Saturday, March 11, 2006

spring break

We know that interest groups attempt to frame the news and the news media generally play along. This is a common topic in journals about the news, other academic journals, and communication courses. Remember when gun control was a hot issue and purveyors adjusted their rhetoric to achieve maximum impact in framing treatment of the issue? We see this jostling all the time.

Kieran Healy writing in Crooked Timber looks at spring break through this aperture.
Credible Sources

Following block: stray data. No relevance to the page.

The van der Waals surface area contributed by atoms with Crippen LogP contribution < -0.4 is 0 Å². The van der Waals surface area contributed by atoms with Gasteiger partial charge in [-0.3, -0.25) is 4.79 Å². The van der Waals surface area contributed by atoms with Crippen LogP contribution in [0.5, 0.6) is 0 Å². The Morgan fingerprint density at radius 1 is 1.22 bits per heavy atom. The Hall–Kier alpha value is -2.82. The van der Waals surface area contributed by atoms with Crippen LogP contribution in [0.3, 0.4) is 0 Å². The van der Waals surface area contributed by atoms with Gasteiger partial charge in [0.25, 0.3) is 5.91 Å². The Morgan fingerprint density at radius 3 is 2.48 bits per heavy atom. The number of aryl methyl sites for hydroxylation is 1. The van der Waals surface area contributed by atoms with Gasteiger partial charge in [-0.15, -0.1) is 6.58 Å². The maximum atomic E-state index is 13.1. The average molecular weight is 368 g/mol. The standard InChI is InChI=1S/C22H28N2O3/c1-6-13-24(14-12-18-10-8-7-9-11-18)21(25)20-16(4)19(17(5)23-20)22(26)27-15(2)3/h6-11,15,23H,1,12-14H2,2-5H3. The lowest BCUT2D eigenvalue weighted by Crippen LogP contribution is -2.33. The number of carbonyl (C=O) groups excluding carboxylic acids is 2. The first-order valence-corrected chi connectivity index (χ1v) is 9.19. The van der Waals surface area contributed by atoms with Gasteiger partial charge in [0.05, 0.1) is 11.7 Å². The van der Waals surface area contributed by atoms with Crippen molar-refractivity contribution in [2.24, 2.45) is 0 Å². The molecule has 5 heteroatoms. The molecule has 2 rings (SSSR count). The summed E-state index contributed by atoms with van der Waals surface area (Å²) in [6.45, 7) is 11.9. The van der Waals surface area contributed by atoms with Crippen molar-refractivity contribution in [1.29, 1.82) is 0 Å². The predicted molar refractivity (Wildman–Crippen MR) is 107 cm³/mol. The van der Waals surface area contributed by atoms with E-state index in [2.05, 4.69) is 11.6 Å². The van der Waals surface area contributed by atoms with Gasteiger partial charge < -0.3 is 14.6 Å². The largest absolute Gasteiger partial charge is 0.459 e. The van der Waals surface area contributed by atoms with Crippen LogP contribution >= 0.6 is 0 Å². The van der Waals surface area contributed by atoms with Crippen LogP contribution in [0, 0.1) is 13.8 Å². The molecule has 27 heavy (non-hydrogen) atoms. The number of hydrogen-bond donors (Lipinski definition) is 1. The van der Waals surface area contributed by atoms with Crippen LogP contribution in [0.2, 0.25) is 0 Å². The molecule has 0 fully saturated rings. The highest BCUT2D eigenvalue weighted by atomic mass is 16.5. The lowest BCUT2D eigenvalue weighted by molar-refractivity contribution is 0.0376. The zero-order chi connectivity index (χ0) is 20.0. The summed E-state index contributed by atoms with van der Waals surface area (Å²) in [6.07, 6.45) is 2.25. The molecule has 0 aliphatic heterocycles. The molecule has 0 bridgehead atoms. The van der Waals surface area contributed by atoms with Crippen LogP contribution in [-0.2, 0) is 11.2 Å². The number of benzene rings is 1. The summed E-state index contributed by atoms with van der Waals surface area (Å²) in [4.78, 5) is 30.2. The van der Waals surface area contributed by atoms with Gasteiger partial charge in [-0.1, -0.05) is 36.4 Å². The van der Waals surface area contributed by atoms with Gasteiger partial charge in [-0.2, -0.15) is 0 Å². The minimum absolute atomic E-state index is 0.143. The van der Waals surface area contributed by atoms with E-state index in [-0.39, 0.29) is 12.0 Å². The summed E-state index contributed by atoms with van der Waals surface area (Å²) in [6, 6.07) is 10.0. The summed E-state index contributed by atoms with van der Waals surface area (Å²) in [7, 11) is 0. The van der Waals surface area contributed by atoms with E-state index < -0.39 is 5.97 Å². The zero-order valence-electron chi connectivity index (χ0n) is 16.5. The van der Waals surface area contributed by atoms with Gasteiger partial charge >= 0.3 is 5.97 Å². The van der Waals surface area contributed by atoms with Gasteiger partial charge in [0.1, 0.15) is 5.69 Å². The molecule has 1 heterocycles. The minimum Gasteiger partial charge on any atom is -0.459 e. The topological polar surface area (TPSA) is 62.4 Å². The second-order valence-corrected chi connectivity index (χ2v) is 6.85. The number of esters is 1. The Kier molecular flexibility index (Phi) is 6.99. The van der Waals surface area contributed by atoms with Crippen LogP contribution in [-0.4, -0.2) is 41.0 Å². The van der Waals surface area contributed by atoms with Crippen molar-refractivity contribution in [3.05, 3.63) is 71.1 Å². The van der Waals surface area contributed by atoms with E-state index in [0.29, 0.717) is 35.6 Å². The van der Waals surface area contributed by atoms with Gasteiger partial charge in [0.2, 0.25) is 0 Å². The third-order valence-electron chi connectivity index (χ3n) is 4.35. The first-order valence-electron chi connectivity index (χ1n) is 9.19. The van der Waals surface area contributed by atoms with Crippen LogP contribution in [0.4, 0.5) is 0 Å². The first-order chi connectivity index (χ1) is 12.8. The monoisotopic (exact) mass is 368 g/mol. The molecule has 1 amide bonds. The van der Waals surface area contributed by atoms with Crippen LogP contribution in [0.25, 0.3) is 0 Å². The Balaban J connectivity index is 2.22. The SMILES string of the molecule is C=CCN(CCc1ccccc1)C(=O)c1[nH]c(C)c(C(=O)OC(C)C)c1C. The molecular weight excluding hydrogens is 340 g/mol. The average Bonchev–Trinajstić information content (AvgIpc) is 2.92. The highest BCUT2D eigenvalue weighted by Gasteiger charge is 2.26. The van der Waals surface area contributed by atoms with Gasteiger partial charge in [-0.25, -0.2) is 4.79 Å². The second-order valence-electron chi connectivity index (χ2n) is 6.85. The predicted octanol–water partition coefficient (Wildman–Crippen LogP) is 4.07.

This article in the Times is about the dangers to children, real and imagined, of social networking websites. The usual ping-pong back-and-forth about MySpace, etc. I liked the tag-line, though: “Parents fear Web predators. Some Internet experts, and some kids, call that fear overblown.” ... Compare these reassurances to their near-perfect complement, stern warnings from the AMA to 19-year-olds about to head off to Rocky Point for the week: “The American Medical Association is warning girls not to go wild during spring break after conducting a survey in which 83 percent of college women and graduates admit spring break involves heavier-than- usual drinking, and 74 percent saying the break results in increased sexual activity.” You don’t say! Both these messages will be put through the well-developed Bayesian filter located in the brains of their intended audience—parents in the first case, spring-breakers in the second—where the probability of the information being worthwhile is weighted by its source and then immediately disregarded.

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